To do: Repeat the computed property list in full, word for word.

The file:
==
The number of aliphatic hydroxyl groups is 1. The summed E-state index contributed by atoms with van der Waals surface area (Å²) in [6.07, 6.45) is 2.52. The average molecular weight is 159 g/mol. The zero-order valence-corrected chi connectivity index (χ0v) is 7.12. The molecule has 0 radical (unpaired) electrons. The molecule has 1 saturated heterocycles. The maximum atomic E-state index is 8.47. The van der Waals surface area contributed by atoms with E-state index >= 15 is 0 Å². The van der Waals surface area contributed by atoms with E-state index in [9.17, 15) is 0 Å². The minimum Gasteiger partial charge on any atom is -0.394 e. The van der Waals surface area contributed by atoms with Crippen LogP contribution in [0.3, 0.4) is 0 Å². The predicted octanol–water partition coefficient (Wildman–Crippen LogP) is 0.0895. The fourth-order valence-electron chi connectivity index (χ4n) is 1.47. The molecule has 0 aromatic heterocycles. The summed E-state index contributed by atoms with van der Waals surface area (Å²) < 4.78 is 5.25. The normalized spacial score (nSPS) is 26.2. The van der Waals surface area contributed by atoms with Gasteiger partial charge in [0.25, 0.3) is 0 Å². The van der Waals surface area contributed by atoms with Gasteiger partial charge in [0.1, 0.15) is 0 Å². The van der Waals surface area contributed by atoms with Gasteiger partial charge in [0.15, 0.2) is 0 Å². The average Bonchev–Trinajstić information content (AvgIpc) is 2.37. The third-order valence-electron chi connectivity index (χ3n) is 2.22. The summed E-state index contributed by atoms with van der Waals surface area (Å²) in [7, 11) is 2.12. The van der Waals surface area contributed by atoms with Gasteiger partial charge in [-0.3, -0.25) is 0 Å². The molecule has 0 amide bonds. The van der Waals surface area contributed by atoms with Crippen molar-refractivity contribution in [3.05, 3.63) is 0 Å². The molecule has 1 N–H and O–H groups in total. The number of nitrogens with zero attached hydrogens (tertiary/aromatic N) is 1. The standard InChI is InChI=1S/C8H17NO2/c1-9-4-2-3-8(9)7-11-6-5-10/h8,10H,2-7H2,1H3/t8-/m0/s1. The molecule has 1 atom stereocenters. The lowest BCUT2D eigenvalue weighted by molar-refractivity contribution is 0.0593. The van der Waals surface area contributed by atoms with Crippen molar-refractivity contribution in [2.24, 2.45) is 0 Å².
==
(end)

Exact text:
The number of aliphatic hydroxyl groups is 1. The summed E-state index contributed by atoms with van der Waals surface area (Å²) in [6.07, 6.45) is 2.52. The average molecular weight is 159 g/mol. The zero-order valence-corrected chi connectivity index (χ0v) is 7.12. The molecule has 0 radical (unpaired) electrons. The molecule has 1 saturated heterocycles. The maximum atomic E-state index is 8.47. The van der Waals surface area contributed by atoms with E-state index >= 15 is 0 Å². The van der Waals surface area contributed by atoms with E-state index in [9.17, 15) is 0 Å². The minimum Gasteiger partial charge on any atom is -0.394 e. The van der Waals surface area contributed by atoms with Crippen LogP contribution in [0.3, 0.4) is 0 Å². The predicted octanol–water partition coefficient (Wildman–Crippen LogP) is 0.0895. The fourth-order valence-electron chi connectivity index (χ4n) is 1.47. The molecule has 0 aromatic heterocycles. The summed E-state index contributed by atoms with van der Waals surface area (Å²) < 4.78 is 5.25. The normalized spacial score (nSPS) is 26.2. The van der Waals surface area contributed by atoms with Gasteiger partial charge in [0.25, 0.3) is 0 Å². The van der Waals surface area contributed by atoms with Gasteiger partial charge in [0.1, 0.15) is 0 Å². The van der Waals surface area contributed by atoms with Gasteiger partial charge in [0.15, 0.2) is 0 Å². The average Bonchev–Trinajstić information content (AvgIpc) is 2.37. The third-order valence-electron chi connectivity index (χ3n) is 2.22. The summed E-state index contributed by atoms with van der Waals surface area (Å²) in [7, 11) is 2.12. The van der Waals surface area contributed by atoms with Gasteiger partial charge in [-0.3, -0.25) is 0 Å². The molecule has 0 amide bonds. The van der Waals surface area contributed by atoms with Crippen molar-refractivity contribution in [3.05, 3.63) is 0 Å². The molecule has 1 N–H and O–H groups in total. The number of nitrogens with zero attached hydrogens (tertiary/aromatic N) is 1. The standard InChI is InChI=1S/C8H17NO2/c1-9-4-2-3-8(9)7-11-6-5-10/h8,10H,2-7H2,1H3/t8-/m0/s1. The molecule has 1 atom stereocenters. The lowest BCUT2D eigenvalue weighted by molar-refractivity contribution is 0.0593. The van der Waals surface area contributed by atoms with Crippen molar-refractivity contribution in [2.24, 2.45) is 0 Å².